June 11, 2010Client Alert

Nursing Mothers Get a Break

Section 4207 of the Patient Protection and Affordable Care Act of 2010 (“Section 4207”) amended the Fair Labor Standards Act (“FLSA”) to require employers to provide unpaid “reasonable break time” to nursing mothers.  Effective immediately, Section 4207 grants employees who are currently nursing a child the opportunity to express breast milk as needed.  Although Section 4207 does not apply to employees who are exempt from overtime provisions under the FLSA, the Department of Labor encourages employers to provide break time to all nursing mothers.


Reasonable Break Time

Under Section 4207, an employer must afford nursing mothers reasonable break time to express breast milk for a nursing child for at least one year after the child’s birth.  Rather than allowing employers to regulate the frequency of nursing breaks, Section 4207 provides that employers must afford nursing mothers such a break each time they need to express milk.  Section 4207 does not define “reasonable break time,” but the Section does make clear that employers are not required to compensate employees for these breaks.  Therefore, employers may deduct wages from non-exempt employees for the time spent on nursing breaks.


Private Break Area

In addition to providing nursing mothers with a reasonable amount of time to express breast milk, employers must dedicate a private place for employees to take breaks for this purpose.  This private place must be “shielded from view and free from intrusion from coworkers and the public.”  Section 4207 specifies that employers must find a location other than a bathroom for employees to take nursing breaks.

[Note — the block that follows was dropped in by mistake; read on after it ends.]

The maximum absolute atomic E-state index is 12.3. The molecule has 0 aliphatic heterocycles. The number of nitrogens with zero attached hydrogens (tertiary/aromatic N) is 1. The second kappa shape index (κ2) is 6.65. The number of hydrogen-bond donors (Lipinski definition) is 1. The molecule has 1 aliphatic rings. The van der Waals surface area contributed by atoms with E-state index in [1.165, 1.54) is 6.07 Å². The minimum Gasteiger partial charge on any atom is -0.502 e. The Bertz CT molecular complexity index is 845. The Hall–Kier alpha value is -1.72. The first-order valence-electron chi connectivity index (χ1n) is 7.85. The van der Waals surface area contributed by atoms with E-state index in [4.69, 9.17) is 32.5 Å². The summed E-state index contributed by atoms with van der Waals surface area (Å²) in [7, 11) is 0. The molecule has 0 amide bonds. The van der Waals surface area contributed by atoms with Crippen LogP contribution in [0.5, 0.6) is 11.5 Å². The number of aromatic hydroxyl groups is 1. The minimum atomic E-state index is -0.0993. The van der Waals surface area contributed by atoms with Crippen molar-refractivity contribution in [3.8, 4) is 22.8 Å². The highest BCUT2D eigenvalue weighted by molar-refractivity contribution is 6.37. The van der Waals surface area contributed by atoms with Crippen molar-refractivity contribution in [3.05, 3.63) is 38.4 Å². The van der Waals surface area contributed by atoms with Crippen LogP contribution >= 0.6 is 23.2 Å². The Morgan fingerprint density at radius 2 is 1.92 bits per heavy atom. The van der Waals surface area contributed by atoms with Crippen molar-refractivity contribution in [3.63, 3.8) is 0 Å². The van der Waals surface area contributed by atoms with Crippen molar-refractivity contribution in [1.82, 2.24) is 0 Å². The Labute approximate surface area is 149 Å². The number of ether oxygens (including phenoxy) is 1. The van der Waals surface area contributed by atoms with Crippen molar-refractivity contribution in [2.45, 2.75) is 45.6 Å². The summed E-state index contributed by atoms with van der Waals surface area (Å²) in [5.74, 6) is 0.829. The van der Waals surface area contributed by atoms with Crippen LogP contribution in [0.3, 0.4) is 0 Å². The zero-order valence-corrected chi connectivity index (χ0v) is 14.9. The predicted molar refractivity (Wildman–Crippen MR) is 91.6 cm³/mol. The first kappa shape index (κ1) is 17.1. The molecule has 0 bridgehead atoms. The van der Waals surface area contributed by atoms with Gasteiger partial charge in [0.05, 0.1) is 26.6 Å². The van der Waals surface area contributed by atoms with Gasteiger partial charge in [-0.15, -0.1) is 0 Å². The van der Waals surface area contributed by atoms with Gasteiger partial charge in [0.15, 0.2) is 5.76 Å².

Covered Employers

Section 4207 does not apply to all employers.  Employers that employ fewer than fifty employees are not required to provide breaks to nursing mothers if the employers can show that the requirements under Section 4207 would impose an undue hardship.  To show undue hardship, an employer must demonstrate that the requirements would pose significant difficulty or expense when considered in relation to the employer’s size, financial resources, nature, or business structure.  The undue hardship exception does not apply to employers with fifty or more employees; these employers must all comply with Section 4207.


State Laws Still Apply

Section 4207 does not preempt comparable state laws that require nursing breaks for employees.  Therefore, employers must continue to abide by any provision of a state law that provides greater protection for nursing mothers in the workplace.  The State of Wisconsin does not have a law related to nursing mothers in the workplace. 


Employers’ Next Steps
Section 4207 does not dictate how employers should go about implementing the Section’s new requirement of unpaid breaks for nursing mothers.  We suggest, however, that employers take the following steps to ensure compliance with Section 4207 requirements:


  •  Determine whether applicable state law provides greater protection for nursing mothers than does Section 4207.


  • Update the company policy and handbook to reflect the requirements under Section 4207, while accounting for more protective provisions in applicable state law.


  • Train all management personnel to ensure that they are familiar with the requirements of Section 4207 and any applicable state laws.


  • Identify appropriate workplace locations that may serve as private break rooms or other private areas for nursing mothers.
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